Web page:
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As immigration debate roils, new novels about immigrants are especially timely

New fiction about immigrants confront the narrative of assimilation and upward mobility. The books include "Lost Children Archive," a novel by Valeria Luiselli about young immigrants separated from their families, and "The Other Americans," a novel by Laila Lalami that comes out March 26.

New fiction about immigrants confront the narrative of assimilation and upward mobility. The books include "Lost Children Archive," a novel by Valeria Luiselli about young immigrants separated from their families, and "The Other Americans," a novel by Laila Lalami that comes out March 26. | Knopf, Pantheon Books

Not long before Election Day in 2016, Samira Ahmed completed the first draft of her novel “Internment,” a dystopian narrative about the rounding up of Muslim-Americans.

As the news came in that Donald Trump had been elected president, Ahmed recalls getting a text from a friend who’d read the manuscript and wondered whether Ahmed had produced a work of prophecy.

“She said, ‘I hope you’re not Cassandra,’ ” Ahmed says.

Like immigration, novels about immigrants are a longstanding, central part of American culture.

Now, books that were conceived before Trump’s rise to power are arriving with a certain timeliness, as the president, who has called Mexican immigrants “rapists” and advocated for a Muslim travel ban, has shut down the federal government over his insistence on funding for a wall along the country’s Mexican border. He has pushed back on assertions that he is anti-immigrant, saying that controlling immigration is key to national security.

New fiction about immigrants is set everywhere from Virginia to California. The books confront the American dream narrative of assimilation and upward mobility.

Laila Lalami’s novel “The Other Americans,” which comes out March 26, is among them.

“While current headlines give readers timely coverage of immigration, fiction offers deeper and more complex explorations of the issue,” says Lalami.

Other works include Valeria Luiselli’s “Lost Children Archive,” which tells of young immigrants separated from their families, and Nicole Dennis-Benn’s “Patsy,” about a Jamaican woman’s discovery that the United States is nothing like what she had imagined.

“I think there’s been a real blossoming in novels about immigration,” says Barnes & Noble fiction buyer Sessalee Hensley, who cites works such as Jean Kwok’s “Searching for Sylvie Lee,” which is about a family of Chinese immigrants. “Publishers have really been making an effort to bring in a wider range of voices.”

Devi S. Laskar’s first novel, “The Atlas of Reds and Blues,” follows the disheartening experience of a woman — born in America to Bengali immigrants — as she moves her family to an Atlanta suburb. Laskar started work on the book before Trump was elected but says she found its narrative fit with the current time.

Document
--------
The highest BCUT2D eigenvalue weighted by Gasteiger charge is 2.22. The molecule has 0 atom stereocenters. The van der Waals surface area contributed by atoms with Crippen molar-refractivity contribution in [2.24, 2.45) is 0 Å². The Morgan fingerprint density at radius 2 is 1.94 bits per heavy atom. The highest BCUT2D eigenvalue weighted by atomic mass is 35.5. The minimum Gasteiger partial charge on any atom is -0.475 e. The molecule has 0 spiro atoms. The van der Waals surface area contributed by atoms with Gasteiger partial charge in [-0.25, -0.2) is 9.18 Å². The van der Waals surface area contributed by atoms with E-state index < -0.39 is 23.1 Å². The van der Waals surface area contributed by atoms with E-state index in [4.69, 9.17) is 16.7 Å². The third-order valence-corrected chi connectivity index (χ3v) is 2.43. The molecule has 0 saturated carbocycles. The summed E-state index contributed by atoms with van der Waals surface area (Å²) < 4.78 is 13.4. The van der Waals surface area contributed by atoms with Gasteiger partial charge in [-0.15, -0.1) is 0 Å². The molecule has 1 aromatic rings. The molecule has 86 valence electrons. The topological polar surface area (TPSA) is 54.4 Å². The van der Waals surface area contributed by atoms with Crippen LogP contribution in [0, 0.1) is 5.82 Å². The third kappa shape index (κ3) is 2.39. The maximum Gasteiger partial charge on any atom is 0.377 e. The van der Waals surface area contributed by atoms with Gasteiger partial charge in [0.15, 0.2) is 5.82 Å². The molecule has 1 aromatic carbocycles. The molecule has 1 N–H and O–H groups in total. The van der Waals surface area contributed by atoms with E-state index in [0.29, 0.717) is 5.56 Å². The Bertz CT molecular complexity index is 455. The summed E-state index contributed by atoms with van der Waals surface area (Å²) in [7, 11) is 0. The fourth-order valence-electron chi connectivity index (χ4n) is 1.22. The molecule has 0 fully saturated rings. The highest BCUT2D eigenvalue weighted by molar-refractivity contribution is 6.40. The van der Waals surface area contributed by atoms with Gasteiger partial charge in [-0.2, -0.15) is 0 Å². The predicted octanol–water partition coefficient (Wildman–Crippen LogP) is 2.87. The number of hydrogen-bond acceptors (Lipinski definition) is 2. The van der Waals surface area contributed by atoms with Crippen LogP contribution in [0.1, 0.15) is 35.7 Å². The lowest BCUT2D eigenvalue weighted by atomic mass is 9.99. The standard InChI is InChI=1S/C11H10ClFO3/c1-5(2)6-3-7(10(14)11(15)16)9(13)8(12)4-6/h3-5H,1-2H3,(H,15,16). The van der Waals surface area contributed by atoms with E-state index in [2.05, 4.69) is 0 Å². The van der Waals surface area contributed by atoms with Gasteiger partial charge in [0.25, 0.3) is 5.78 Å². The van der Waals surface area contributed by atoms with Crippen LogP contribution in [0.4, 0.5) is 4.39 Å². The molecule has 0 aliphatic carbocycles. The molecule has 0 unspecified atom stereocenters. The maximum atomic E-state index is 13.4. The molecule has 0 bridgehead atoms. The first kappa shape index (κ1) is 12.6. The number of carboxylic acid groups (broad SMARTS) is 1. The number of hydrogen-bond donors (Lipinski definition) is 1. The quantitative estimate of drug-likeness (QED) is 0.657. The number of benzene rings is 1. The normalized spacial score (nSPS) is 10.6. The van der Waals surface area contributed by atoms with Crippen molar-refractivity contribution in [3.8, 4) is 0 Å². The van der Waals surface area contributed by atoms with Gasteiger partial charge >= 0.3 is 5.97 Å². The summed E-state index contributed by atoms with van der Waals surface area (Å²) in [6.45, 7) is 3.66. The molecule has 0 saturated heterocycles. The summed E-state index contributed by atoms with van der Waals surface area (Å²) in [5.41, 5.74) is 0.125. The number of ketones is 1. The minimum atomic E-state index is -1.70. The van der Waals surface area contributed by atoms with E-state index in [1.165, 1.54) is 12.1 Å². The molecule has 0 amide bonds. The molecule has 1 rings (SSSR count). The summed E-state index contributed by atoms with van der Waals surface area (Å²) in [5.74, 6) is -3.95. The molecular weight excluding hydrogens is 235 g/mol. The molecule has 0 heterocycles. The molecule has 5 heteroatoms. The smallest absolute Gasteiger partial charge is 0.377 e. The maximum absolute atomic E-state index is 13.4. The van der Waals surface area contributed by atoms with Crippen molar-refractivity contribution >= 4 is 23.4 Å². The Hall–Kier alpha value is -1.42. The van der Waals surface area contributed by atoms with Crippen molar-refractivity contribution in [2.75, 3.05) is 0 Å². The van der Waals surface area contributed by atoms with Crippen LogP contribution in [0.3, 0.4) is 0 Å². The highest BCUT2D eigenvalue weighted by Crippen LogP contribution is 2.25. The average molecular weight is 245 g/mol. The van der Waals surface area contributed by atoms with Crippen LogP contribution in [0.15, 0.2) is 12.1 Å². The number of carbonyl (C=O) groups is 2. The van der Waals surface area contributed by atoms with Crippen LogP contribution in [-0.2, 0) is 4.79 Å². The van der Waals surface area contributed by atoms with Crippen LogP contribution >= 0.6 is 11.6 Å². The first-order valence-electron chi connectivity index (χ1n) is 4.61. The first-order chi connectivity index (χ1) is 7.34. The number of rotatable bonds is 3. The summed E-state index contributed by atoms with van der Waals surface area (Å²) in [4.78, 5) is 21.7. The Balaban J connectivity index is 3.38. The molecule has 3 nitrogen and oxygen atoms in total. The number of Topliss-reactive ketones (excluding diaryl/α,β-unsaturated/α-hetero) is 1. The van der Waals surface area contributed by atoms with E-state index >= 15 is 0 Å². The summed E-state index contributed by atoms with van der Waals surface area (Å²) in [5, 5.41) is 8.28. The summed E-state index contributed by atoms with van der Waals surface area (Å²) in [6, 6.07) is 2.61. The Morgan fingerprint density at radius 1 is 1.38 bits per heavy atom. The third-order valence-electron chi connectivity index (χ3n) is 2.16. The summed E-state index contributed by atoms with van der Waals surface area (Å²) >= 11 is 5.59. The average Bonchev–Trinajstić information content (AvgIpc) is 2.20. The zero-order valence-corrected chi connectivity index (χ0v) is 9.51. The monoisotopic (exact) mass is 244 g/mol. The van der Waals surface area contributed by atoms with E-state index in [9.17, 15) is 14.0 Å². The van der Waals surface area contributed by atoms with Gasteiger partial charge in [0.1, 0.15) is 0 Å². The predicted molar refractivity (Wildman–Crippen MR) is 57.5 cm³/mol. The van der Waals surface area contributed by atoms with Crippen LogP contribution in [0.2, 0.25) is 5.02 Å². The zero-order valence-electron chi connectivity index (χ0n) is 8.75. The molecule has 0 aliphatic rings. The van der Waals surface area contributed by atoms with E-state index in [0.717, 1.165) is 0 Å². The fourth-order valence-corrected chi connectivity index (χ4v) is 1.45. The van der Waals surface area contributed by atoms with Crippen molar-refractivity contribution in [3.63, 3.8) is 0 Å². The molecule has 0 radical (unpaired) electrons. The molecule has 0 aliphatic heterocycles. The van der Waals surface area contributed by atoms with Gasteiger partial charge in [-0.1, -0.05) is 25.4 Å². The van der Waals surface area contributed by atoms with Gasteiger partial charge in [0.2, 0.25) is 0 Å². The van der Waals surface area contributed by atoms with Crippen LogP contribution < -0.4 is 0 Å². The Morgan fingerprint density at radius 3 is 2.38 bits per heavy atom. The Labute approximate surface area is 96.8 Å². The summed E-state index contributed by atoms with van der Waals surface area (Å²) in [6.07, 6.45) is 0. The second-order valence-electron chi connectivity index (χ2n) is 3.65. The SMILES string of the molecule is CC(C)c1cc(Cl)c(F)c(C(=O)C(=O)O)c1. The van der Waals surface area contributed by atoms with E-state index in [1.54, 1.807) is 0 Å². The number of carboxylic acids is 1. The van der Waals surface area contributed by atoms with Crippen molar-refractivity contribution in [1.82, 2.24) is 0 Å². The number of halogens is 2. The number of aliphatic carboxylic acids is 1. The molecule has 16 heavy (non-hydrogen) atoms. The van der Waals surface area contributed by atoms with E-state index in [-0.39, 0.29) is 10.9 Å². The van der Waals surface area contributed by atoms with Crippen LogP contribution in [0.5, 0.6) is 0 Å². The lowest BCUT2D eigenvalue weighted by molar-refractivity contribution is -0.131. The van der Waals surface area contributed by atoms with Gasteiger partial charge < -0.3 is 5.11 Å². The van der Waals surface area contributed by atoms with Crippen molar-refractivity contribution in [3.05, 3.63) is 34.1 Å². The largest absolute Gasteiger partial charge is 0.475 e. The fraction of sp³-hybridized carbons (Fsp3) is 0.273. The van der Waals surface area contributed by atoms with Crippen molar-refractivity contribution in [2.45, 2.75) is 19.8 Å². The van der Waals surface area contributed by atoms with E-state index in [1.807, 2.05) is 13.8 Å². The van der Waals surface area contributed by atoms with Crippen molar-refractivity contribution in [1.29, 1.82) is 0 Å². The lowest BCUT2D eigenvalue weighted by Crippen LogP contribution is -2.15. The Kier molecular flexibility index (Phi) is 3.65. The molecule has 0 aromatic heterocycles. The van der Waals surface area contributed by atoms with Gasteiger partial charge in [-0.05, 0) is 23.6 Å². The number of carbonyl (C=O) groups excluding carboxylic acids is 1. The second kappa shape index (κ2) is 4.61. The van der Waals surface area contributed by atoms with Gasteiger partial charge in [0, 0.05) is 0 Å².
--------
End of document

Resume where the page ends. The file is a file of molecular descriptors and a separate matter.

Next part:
“We are all experiencing the current administration together,” Laskar says. “This story ends in 2010, but I feel like the seeds of what is happening started way back when.”

Angie Kim began her first novel, “Miracle Creek,” several years ago. But as she finished the final draft of her story about a Korean immigrant family at the center of a Virginia murder case, Trump had been elected. Kim began adding, though not consciously at the time, material on immigration.

“At first, I was writing about language and the frustrations for people who think of themselves as smart and knowledgeable but find themselves in a place where they don’t speak the language, and they feel like a child again,” she says. “But when I write some new scenes, in January and February of 2017, they were all centered around racism.”

Lalami has written four novels, including the Pulitzer Prize finalist “The Moor’s Account,” that draw on her native Morocco. In “The Other Americans,” she writes of a Moroccan immigrant’s suspicious death on a California road. She started the book in 2014 in response to a health scare involving her father and to a recent wave of hate crimes against Muslims.

“A lot of people are interested in immigration because of Trump,” says Lalami, a creative writing professor at University of California at Riverside. “He has brought a sense of urgency. But, as far as I’m concerned, the story would have been the same, although readers might find it more timely.”

As several authors note, their stories seem contemporary because the issues raised by the president’s stance have been around for much of the country’s past, whether the internment of Japanese-Americans during World War II or the Chinese Exclusion Act of 1882 or the racist Immigration Act of 1924.

“All of American history leads up to what’s happening now,” Ahmed says.

Luiselli, a native of Mexico City, has written fiction and nonfiction. She spoke with children facing deportation for the 2017 publication “Tell Me How It Ends: An Essay in 40 Questions.” She began her novel in 2014, “long before Trump was part of this panorama.”

“Thousands of children had arrived alone and undocumented at the border, fleeing gang violence and other circumstances of unspeakable violence and abuse. The Obama administration was not particularly humane in their treatment of undocumented minors,” according to Luiselli, adding that she didn’t need to make any major revisions once Trump took office.

“The thing is, the crisis was already there by then.”